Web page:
Race Weekend Central

Fire on Fridays: Track Position Is King … at Talladega?

It almost sounds blasphemous. Talladega Superspeedway, NASCAR’s biggest, baddest and widest oval, a track synonymous with action, thrills and three-wide pack racing, has become a battle of track position.

With the Next Gen car, that’s exactly what Talladega has become.

Last Sunday’s (April 21) GEICO 500 featured a whopping 72 lead changes, the most in any NASCAR Cup Series race since 2011. That’s an incredible number on paper, but simply watching the race would show that the number was heavily inflated by the field running half-throttle to conserve fuel.

The first two stages of Sunday’s 188-lap, 500-mile event almost looked cartoonish, as cars were running in a three-wide formation while slowing to as much as five seconds off the pace. Ross Chastain worked his way from 32nd to second in just four laps because no one was going 100% throttle, while BJ McLeod went from starting shotgun on the field to taking the lead by lap 10.

Having a three-wide pack may look aesthetically pleasing to the viewers and the fans in attendance, but it’s not real. It’s like watching traffic.

Chastain and McLeod were effectively running late to their jobs in uptown Charlotte at the start of the race, so they were weaving in and out of morning rush hour traffic on Interstate 77 at 80 mph as they made their way to the office. Meanwhile, all the other drivers were in no rush, and they were content with running the speed limit and taking it easy as they inched closer and closer to the skyscrapers in the distance.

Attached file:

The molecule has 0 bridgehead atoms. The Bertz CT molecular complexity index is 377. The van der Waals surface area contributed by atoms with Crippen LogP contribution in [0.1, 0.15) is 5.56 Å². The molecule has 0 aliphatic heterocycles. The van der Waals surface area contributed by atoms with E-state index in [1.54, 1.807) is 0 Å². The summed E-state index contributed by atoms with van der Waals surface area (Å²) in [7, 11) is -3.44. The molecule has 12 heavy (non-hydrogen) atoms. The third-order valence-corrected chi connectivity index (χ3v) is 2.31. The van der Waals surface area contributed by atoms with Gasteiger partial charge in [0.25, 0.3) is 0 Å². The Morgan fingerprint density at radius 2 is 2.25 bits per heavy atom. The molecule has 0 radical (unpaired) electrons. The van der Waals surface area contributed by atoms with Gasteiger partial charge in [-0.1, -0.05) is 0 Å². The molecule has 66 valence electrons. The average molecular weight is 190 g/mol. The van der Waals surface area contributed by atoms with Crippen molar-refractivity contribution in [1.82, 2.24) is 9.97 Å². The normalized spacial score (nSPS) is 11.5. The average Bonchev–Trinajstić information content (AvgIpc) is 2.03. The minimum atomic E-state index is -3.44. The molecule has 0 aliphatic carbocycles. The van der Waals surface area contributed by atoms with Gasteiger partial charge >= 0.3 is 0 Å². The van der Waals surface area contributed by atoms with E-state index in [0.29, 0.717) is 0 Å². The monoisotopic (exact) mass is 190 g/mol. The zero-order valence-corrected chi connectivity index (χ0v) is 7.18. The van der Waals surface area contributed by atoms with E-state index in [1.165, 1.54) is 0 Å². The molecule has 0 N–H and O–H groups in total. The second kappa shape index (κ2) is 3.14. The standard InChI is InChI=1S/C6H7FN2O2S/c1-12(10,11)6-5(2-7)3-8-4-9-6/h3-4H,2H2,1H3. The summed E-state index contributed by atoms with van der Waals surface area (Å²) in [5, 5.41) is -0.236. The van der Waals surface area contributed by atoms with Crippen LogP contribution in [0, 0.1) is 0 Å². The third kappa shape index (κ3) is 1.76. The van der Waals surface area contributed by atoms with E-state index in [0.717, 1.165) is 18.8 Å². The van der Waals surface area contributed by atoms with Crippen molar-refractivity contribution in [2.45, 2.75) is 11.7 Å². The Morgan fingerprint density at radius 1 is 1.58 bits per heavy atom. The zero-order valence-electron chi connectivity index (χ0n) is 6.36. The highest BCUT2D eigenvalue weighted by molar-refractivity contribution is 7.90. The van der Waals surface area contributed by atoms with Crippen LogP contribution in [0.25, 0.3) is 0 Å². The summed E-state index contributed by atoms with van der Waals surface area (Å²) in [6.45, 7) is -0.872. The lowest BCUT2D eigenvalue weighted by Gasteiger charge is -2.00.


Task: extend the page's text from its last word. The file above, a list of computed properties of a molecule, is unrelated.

Why was there the urge to take it easy? The fuel saving. With the first two stages being 60 laps apiece, drivers could not make it to the end of the stage on one tank. They had pit once under green, and that led to drivers backing off and saving as much fuel as possible so that they would emerge with the race lead or the best track position possible at the conclusion of the green flag pit cycle.

Could shortening the first two stages so that drivers could go the distance on one tank deter the amount of fuel saving that we saw on Sunday? It would give everyone the same opportunity to fill up, and drivers would theoretically be incentivized to go all out with the 10 stage points and one playoff point on the line. That may not be a perfect fix, however, as some drivers running toward the back may elect to save fuel under green so that they could leapfrog the leaders under the stage caution by taking less fuel on pit road.

See also
2-Headed Monster: Should NASCAR Make Changes to Deter Fuel Saving at Talladega?

Shortening the stages doesn’t solve the issue of fuel saving in the second half of the race either, and that’s because the fuel saving seen on Sunday is a symptom, not the disease; it’s a symptom because gaining positions in the Next Gen car while running full throttle is almost a hopeless cause.

Take the final 10 laps of Sunday. The entire time, it was Michael McDowell leading the line of Fords on the inside and Tyler Reddick leading the line of Toyotas on the outside. The cars running directly behind the leaders made no moves, and they were stuck pushing the car in front of them. A brief attempt at creating a third line ultimately went nowhere, and a driver pulling out of line was a guaranteed one-way ticket to the back of the running order.